Because I intend to publish the novel from which this excerpt comes, Symphony Christmas will not be placed in Backfile.
Neil is reading papers written by his sixth grade class.
Lauren Turner wrote:
Every year we go to my granmas house for christmas. she has a great big living room where we all put our presents. I get presents from my mom and dad but nobody else gives them to me. I mean I get presents, but my brother always gets twice as many and they are always neater than mine and i don’t think its fair ! ! ! !
Oscar Teixeira wrote:
My Dad gets me chemistry sets and sport shirts and ties and last year he got me a calculator. What I really want is a baseball mitt and a football.
Stephanie Hagstrom’s paper was well written, in beautiful handwriting, and decorated with candy canes in all four corners. She detailed what presents she got last year, told how happy she was to have Christmas with her parents, and told what she expected to get this year.
Rosa Alvarez’s paper was not so well written, although it showed great progress for her. It said:
This year I don’t think we will have much of a Christmas because my Daddy has lost his job and Mommy’s job at the bank doesn’t give us much money. My Oldest brother has gone back to Mexico, but Daddy said that what money we have will go to buy toys fo the little kids. That’s OK, I don’t mind.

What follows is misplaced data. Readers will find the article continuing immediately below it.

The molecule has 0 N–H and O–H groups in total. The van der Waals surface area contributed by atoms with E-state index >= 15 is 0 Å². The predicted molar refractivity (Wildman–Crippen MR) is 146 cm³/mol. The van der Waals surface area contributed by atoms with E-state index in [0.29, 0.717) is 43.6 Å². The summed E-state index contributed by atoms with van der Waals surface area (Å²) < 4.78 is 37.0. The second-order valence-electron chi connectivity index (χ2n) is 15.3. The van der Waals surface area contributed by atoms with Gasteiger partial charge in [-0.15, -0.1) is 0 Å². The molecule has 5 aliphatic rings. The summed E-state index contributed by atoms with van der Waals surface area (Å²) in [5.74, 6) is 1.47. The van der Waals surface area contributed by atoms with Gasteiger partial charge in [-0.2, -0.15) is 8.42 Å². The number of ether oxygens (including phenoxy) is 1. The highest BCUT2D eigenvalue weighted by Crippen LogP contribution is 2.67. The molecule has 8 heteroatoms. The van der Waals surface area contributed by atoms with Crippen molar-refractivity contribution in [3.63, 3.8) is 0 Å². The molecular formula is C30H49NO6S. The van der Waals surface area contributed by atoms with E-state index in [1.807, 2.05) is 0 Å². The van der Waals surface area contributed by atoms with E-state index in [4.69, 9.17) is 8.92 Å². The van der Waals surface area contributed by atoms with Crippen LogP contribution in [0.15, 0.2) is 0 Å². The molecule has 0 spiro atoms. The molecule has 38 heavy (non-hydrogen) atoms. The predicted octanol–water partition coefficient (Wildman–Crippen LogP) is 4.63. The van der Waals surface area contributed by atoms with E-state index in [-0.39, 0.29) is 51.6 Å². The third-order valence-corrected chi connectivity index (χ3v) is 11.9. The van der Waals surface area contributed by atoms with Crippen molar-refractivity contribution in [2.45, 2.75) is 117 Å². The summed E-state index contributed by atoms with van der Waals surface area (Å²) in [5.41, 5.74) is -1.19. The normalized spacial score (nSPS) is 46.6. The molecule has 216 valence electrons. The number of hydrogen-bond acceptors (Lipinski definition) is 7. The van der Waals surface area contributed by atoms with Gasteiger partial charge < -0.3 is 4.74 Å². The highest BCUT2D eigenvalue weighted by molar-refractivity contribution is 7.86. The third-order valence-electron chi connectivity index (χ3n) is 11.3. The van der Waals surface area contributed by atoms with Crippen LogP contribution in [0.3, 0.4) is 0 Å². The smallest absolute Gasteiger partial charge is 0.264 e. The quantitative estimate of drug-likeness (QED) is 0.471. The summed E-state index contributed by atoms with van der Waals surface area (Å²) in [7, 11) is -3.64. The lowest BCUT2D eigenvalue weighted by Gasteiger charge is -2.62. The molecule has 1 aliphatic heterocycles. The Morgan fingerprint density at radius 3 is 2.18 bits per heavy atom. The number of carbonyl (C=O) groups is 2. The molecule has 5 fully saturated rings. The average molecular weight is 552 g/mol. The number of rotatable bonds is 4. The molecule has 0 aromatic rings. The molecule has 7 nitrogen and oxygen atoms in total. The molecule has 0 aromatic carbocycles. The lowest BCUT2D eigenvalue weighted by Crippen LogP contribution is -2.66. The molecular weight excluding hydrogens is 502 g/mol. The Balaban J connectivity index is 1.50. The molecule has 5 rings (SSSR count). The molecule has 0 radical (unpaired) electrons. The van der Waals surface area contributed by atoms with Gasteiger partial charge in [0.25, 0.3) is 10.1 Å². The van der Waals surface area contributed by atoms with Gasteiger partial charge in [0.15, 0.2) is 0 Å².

Neil lay back on his couch and wiped his eyes.
He remembered fellow teacher Carmen’s voice the first day they had looked at his students’ folders. Carmen had told him about Rosa. Then she had passed him Stephanie’s folder, and had said, “This is Rosa’s competition. She will take all your time if you let yourself be seduced by success. Stephanie will sound smart because she had mastered English; Rosa will sound stupid because she has not.
“The Stephanies of this world always get more than their fair share.”
He thought about them for a long time. He loved both girls, not merely in a vague way as he did all his students, but intensely and personally because they had both come early to his attention and he knew them well. Stephanie knew her own worth; her parents had taught it to her early. But Rosa was one of the meek ones. She desperately needed for someone to hold her, and tell her she was good and pure and valuable. continued